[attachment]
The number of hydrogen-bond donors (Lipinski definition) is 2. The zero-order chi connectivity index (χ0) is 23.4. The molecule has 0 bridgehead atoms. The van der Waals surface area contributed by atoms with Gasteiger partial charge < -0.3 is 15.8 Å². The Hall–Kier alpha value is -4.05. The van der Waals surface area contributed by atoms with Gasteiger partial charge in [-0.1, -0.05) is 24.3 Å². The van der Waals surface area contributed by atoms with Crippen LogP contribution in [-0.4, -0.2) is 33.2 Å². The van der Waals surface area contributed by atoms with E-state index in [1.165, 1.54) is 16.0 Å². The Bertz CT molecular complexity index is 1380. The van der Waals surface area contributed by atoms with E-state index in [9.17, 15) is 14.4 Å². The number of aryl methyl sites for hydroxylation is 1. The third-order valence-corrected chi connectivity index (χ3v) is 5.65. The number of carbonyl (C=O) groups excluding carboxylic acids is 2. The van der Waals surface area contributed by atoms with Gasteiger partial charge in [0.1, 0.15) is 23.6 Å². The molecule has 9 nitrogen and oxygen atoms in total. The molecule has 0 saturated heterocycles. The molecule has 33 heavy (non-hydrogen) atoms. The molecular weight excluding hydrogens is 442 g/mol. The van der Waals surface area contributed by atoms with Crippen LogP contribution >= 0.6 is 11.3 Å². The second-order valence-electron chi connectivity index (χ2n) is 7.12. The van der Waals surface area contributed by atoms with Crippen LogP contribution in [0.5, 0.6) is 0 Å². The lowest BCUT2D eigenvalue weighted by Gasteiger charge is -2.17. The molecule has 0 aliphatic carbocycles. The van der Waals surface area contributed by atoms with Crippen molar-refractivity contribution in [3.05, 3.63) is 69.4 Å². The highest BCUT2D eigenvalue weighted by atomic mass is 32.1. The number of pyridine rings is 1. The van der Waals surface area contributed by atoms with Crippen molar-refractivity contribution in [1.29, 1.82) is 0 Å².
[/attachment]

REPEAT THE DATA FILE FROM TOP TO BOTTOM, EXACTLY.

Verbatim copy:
The number of hydrogen-bond donors (Lipinski definition) is 2. The zero-order chi connectivity index (χ0) is 23.4. The molecule has 0 bridgehead atoms. The van der Waals surface area contributed by atoms with Gasteiger partial charge < -0.3 is 15.8 Å². The Hall–Kier alpha value is -4.05. The van der Waals surface area contributed by atoms with Gasteiger partial charge in [-0.1, -0.05) is 24.3 Å². The van der Waals surface area contributed by atoms with Crippen LogP contribution in [-0.4, -0.2) is 33.2 Å². The van der Waals surface area contributed by atoms with E-state index in [1.165, 1.54) is 16.0 Å². The Bertz CT molecular complexity index is 1380. The van der Waals surface area contributed by atoms with E-state index in [9.17, 15) is 14.4 Å². The number of aryl methyl sites for hydroxylation is 1. The third-order valence-corrected chi connectivity index (χ3v) is 5.65. The number of carbonyl (C=O) groups excluding carboxylic acids is 2. The van der Waals surface area contributed by atoms with Gasteiger partial charge in [0.1, 0.15) is 23.6 Å². The molecule has 9 nitrogen and oxygen atoms in total. The molecule has 0 saturated heterocycles. The molecule has 33 heavy (non-hydrogen) atoms. The molecular weight excluding hydrogens is 442 g/mol. The van der Waals surface area contributed by atoms with Crippen LogP contribution >= 0.6 is 11.3 Å². The second-order valence-electron chi connectivity index (χ2n) is 7.12. The van der Waals surface area contributed by atoms with Crippen LogP contribution in [0.5, 0.6) is 0 Å². The lowest BCUT2D eigenvalue weighted by Gasteiger charge is -2.17. The molecule has 0 aliphatic carbocycles. The van der Waals surface area contributed by atoms with Crippen molar-refractivity contribution in [3.05, 3.63) is 69.4 Å². The highest BCUT2D eigenvalue weighted by atomic mass is 32.1. The number of pyridine rings is 1. The van der Waals surface area contributed by atoms with Crippen molar-refractivity contribution in [1.29, 1.82) is 0 Å².